Living with an autoimmune disease is a serious struggle at times, and maintaining a healthy level of self-compassion is crucial. It would be very unwise to push your body or emotional stability past their limits when you’re in the throes of a flare up. That being said, the attention and escape from coping with reality that having a chronic illness provides can become alarmingly enjoyable. I had been getting hooked on the sympathy of my peers for over a decade before someone dared to call me out on my bullsh*t. Prior to being confronted, I was honestly not aware of how accustomed I had become to being treated with velvet gloves and given a pass when on many occasions it was not warranted.
Once I was aware of the tendency to use my illness as a scapegoat, I had to begin the process of withdrawal from the world of convenience I had built for myself. No more last minute cancelations because I just didn’t feel like doing something (or worse, because something I deemed “better” came along). No more solo pity parties. No more perpetual procrastination. No more blaming my unhappiness on my illness.

For decades I blamed everyone and everything for my situation but took zero accountability for my role in my own life.

These are the 3 steps that turned the benefit of my disease from a source of excuses to a source of endless motivation:

Stop Making Excuses Step #1: Own your habit, then forgive yourself. I was humiliated when I first came to realization that I liked the attention and excuses to avoid certain obligations that my illness awarded me. I was diagnosed when I was 12, an age plagued awkwardness and uncertainty. My diagnosis, despite being a blow, got me more attention and recognition than anything in my life up to that point has. Once I had a hit of this validation I couldn’t get enough. I had to accept how this happened, show myself a little compassion, and move forward.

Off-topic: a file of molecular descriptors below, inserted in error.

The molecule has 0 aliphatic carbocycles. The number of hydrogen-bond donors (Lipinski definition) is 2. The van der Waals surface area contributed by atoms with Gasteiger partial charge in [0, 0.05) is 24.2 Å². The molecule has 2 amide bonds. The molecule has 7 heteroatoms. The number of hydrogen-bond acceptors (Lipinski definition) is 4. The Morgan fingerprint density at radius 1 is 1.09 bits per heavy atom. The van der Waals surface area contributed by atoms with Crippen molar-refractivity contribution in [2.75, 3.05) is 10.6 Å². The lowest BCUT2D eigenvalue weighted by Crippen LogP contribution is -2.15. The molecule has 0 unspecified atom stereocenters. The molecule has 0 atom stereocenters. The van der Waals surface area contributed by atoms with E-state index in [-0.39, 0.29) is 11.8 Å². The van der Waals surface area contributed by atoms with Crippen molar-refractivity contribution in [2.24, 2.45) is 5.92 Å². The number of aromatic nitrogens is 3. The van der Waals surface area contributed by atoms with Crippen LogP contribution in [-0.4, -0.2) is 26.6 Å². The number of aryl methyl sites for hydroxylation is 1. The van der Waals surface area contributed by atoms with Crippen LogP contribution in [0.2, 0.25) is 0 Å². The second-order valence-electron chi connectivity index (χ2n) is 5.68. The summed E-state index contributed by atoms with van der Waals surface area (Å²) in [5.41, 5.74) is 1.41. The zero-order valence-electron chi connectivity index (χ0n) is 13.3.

Stop Making Excuses Step #2: Develop an alternative perspective and reinforce it everyday. One of the greatest pieces of wisdom I ever came across stated that life happens for you, not to you. Just let that simmer for a moment. I realized after much self-reflection that instead of using my autoimmune disease as a crutch in times of self-doubt and avoidance, I could, instead, use my condition as a source of immense motivation. Perhaps my health issues did not happen TO me so that I could crawl into my little shell instead of facing the big, scary unknown. Perhaps they happened FOR me so that I could share my path to holistic health with others who are not aware that there is a non-traditional path to take. I decided to take the latter perspective and my life has completely changed.

Stop Making Excuses #3: Be mindful when the habit creeps back in. My people pleasing, perfectionistic tendencies like to make their presence known all the time. I am far from an enlightened individual. For example, yesterday while I was trying to take an insta-artsy photo of my essential oils box (sidenote: SO excited to share how much these have helped me with sleep, stress, brain fog, and digestion) I realized I was being fake as f*ck. It felt like I was saying please, Instagram followers, come look at my perfectly organized essential oils and let me tell you how they’ve been a part of my journey to holistic health, one in which I preach self-acceptance and authenticity. I was being so ridiculous that I actually laughed out loud at the absurdity. I put my phone down, took a deep breath, and accepted that my road to embracing imperfection feels more like Mr. Toad’s Wild Ride than traveling on a Hyperloop. If you can acknowledge when your old tendencies appear, breathe through them, and let them go with a little grace… you’re a bad*ass. Give yourself a high five.

“When you’re good at making excuses, it’s hard to excel at anything else.” – John L. Mason